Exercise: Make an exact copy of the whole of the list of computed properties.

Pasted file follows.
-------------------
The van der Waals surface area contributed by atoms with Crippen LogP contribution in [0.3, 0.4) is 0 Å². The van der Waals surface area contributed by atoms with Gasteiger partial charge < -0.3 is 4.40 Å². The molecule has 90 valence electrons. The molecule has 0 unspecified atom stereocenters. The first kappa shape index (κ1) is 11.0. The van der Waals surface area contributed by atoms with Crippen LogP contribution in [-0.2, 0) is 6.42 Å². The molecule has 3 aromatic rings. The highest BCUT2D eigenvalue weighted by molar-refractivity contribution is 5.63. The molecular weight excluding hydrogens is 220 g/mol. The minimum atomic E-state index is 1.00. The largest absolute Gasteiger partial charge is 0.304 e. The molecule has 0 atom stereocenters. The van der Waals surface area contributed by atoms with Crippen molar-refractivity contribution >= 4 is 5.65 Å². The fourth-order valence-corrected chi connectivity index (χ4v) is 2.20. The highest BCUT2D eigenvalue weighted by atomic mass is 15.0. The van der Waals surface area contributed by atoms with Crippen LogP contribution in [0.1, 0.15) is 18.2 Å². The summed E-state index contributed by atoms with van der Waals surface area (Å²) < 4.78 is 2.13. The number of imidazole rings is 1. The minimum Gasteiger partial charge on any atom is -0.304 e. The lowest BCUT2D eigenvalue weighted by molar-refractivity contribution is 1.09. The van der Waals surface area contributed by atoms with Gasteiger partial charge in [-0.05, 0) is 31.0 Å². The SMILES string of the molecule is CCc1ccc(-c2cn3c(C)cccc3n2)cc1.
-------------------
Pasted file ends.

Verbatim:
The van der Waals surface area contributed by atoms with Crippen LogP contribution in [0.3, 0.4) is 0 Å². The van der Waals surface area contributed by atoms with Gasteiger partial charge < -0.3 is 4.40 Å². The molecule has 90 valence electrons. The molecule has 0 unspecified atom stereocenters. The first kappa shape index (κ1) is 11.0. The van der Waals surface area contributed by atoms with Crippen LogP contribution in [-0.2, 0) is 6.42 Å². The molecule has 3 aromatic rings. The highest BCUT2D eigenvalue weighted by molar-refractivity contribution is 5.63. The molecular weight excluding hydrogens is 220 g/mol. The minimum atomic E-state index is 1.00. The largest absolute Gasteiger partial charge is 0.304 e. The molecule has 0 atom stereocenters. The van der Waals surface area contributed by atoms with Crippen molar-refractivity contribution >= 4 is 5.65 Å². The fourth-order valence-corrected chi connectivity index (χ4v) is 2.20. The highest BCUT2D eigenvalue weighted by atomic mass is 15.0. The van der Waals surface area contributed by atoms with Crippen LogP contribution in [0.1, 0.15) is 18.2 Å². The summed E-state index contributed by atoms with van der Waals surface area (Å²) < 4.78 is 2.13. The number of imidazole rings is 1. The minimum Gasteiger partial charge on any atom is -0.304 e. The lowest BCUT2D eigenvalue weighted by molar-refractivity contribution is 1.09. The van der Waals surface area contributed by atoms with Gasteiger partial charge in [-0.05, 0) is 31.0 Å². The SMILES string of the molecule is CCc1ccc(-c2cn3c(C)cccc3n2)cc1.